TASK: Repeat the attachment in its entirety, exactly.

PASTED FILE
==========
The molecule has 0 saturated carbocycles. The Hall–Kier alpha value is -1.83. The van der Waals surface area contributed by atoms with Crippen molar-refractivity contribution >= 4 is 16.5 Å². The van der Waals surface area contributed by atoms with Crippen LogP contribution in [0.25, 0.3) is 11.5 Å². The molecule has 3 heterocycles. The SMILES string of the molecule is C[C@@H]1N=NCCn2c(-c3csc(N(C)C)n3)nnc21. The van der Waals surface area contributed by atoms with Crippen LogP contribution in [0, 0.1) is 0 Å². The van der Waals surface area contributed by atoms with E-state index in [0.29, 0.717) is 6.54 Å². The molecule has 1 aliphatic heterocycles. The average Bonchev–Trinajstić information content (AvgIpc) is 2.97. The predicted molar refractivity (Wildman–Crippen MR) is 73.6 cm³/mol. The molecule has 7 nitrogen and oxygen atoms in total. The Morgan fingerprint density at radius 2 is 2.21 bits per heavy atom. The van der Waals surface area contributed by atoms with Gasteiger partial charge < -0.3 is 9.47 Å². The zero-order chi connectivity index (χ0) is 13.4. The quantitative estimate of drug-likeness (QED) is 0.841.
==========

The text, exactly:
The molecule has 0 saturated carbocycles. The Hall–Kier alpha value is -1.83. The van der Waals surface area contributed by atoms with Crippen molar-refractivity contribution >= 4 is 16.5 Å². The van der Waals surface area contributed by atoms with Crippen LogP contribution in [0.25, 0.3) is 11.5 Å². The molecule has 3 heterocycles. The SMILES string of the molecule is C[C@@H]1N=NCCn2c(-c3csc(N(C)C)n3)nnc21. The van der Waals surface area contributed by atoms with Crippen LogP contribution in [0, 0.1) is 0 Å². The van der Waals surface area contributed by atoms with E-state index in [0.29, 0.717) is 6.54 Å². The molecule has 1 aliphatic heterocycles. The average Bonchev–Trinajstić information content (AvgIpc) is 2.97. The predicted molar refractivity (Wildman–Crippen MR) is 73.6 cm³/mol. The molecule has 7 nitrogen and oxygen atoms in total. The Morgan fingerprint density at radius 2 is 2.21 bits per heavy atom. The van der Waals surface area contributed by atoms with Gasteiger partial charge < -0.3 is 9.47 Å². The zero-order chi connectivity index (χ0) is 13.4. The quantitative estimate of drug-likeness (QED) is 0.841.